The Residences and Migrations of Arab Tribes


Heinrich Ferdinand Wüstenfeld (1808–99) was a German Orientalist who specialized in Arab history and literature. He studied at the universities of Göttingen and Berlin and taught at Göttingen from 1842 until 1890. Die Wohnsitze und Wanderungen der arabischen Stämme (The residences and migrations of the Arab tribes) is a German translation by Wüstenfeld of the preamble to Muʻjam mā istaʻjama min asmā’ al-bilād wa-al-mawāḍiʻ (The dictionary of corrupted names of regions and places), a geographical dictionary by Andalusian Muslim geographer, historian, and botanist Abu ʻUbayd al-Bakri (1040‒94). The preamble identifies place-names in the Arabian Peninsula, describing roughly where each area is located, and relating each region to its traditional tribal inhabitants. The rest of al-Bakri’s dictionary, which includes 784 entries on places in Arabia and the surrounding regions, is not present in this edition. The preamble contains a wealth of literary, historical, geographical, and genealogical information that was also used by Wüstenfeld in his Genealogische Tabellen der arabischen Stämme und Familien (Genealogical tables of the Arab tribes and families). Unlike in other geographical dictionaries, such as Yaqut al-Hamawi’s Muʻjam al-Buldān (The dictionary of countries), al-Bakri’s entries are short on details. This is because the work is only meant to authenticate place-names by substantiating their correct spelling and pronunciation. Al-Bakri is perhaps better known for his Kitāb al-Masālik wa-al-Mamālik (The book of routes and realms), one of the most important sources for the history of West Africa and the Sahara, including crucial information on the Ghana Empire (circa 300‒1200). The Al-Bakri crater on the moon is named after this great 11th century scholar.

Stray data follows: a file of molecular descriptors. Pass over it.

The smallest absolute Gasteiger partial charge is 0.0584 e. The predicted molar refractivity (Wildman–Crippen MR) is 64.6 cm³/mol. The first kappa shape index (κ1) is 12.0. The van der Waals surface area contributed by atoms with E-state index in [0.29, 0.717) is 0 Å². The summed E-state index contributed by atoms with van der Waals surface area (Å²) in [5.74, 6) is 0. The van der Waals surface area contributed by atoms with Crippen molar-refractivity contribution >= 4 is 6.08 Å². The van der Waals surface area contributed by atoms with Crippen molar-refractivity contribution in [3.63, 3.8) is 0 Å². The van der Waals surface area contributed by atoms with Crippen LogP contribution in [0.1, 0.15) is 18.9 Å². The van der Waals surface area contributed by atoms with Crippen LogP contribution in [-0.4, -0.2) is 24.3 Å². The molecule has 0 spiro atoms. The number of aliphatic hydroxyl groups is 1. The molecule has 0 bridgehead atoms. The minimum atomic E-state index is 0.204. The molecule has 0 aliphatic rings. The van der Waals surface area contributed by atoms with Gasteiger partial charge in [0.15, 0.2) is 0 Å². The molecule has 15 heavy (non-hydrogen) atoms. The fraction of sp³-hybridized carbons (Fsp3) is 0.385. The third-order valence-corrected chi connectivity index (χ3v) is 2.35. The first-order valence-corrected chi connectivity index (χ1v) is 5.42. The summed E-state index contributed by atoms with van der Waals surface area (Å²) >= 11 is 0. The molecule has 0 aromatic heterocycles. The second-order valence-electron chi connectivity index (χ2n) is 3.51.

Last updated: April 29, 2016